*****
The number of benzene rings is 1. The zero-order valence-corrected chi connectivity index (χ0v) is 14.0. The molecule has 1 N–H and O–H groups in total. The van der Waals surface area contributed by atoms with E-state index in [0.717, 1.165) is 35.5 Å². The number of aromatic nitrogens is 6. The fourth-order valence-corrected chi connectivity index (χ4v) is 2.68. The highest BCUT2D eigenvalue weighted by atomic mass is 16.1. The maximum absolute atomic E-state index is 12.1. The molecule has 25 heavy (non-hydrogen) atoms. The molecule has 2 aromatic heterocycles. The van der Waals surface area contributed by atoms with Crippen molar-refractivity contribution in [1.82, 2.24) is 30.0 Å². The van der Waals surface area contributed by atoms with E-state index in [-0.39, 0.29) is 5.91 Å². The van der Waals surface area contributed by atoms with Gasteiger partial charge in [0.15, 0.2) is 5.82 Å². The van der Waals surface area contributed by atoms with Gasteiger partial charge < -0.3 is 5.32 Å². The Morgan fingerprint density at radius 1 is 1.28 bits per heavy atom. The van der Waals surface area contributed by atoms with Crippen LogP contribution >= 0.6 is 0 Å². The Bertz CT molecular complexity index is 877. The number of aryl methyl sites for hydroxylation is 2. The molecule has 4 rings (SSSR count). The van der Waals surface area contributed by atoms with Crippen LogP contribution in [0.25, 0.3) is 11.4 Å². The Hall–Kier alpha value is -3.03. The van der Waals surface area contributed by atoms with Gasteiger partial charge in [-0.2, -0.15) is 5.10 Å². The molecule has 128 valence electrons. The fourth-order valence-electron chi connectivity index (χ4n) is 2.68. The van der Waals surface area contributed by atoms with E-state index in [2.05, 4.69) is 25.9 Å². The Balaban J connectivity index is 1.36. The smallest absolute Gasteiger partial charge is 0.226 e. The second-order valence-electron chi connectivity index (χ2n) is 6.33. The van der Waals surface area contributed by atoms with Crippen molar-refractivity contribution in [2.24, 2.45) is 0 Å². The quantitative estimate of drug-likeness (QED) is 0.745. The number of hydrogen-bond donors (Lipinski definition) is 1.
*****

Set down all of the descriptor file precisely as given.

The number of benzene rings is 1. The zero-order valence-corrected chi connectivity index (χ0v) is 14.0. The molecule has 1 N–H and O–H groups in total. The van der Waals surface area contributed by atoms with E-state index in [0.717, 1.165) is 35.5 Å². The number of aromatic nitrogens is 6. The fourth-order valence-corrected chi connectivity index (χ4v) is 2.68. The highest BCUT2D eigenvalue weighted by atomic mass is 16.1. The maximum absolute atomic E-state index is 12.1. The molecule has 25 heavy (non-hydrogen) atoms. The molecule has 2 aromatic heterocycles. The van der Waals surface area contributed by atoms with Crippen molar-refractivity contribution in [1.82, 2.24) is 30.0 Å². The van der Waals surface area contributed by atoms with E-state index in [-0.39, 0.29) is 5.91 Å². The van der Waals surface area contributed by atoms with Gasteiger partial charge in [0.15, 0.2) is 5.82 Å². The van der Waals surface area contributed by atoms with Gasteiger partial charge < -0.3 is 5.32 Å². The Morgan fingerprint density at radius 1 is 1.28 bits per heavy atom. The van der Waals surface area contributed by atoms with Crippen LogP contribution >= 0.6 is 0 Å². The Bertz CT molecular complexity index is 877. The number of aryl methyl sites for hydroxylation is 2. The molecule has 4 rings (SSSR count). The van der Waals surface area contributed by atoms with Crippen LogP contribution in [0.25, 0.3) is 11.4 Å². The Hall–Kier alpha value is -3.03. The van der Waals surface area contributed by atoms with Gasteiger partial charge in [-0.2, -0.15) is 5.10 Å². The molecule has 128 valence electrons. The fourth-order valence-electron chi connectivity index (χ4n) is 2.68. The van der Waals surface area contributed by atoms with E-state index in [2.05, 4.69) is 25.9 Å². The Balaban J connectivity index is 1.36. The smallest absolute Gasteiger partial charge is 0.226 e. The second-order valence-electron chi connectivity index (χ2n) is 6.33. The van der Waals surface area contributed by atoms with Crippen molar-refractivity contribution in [2.24, 2.45) is 0 Å². The quantitative estimate of drug-likeness (QED) is 0.745. The number of hydrogen-bond donors (Lipinski definition) is 1.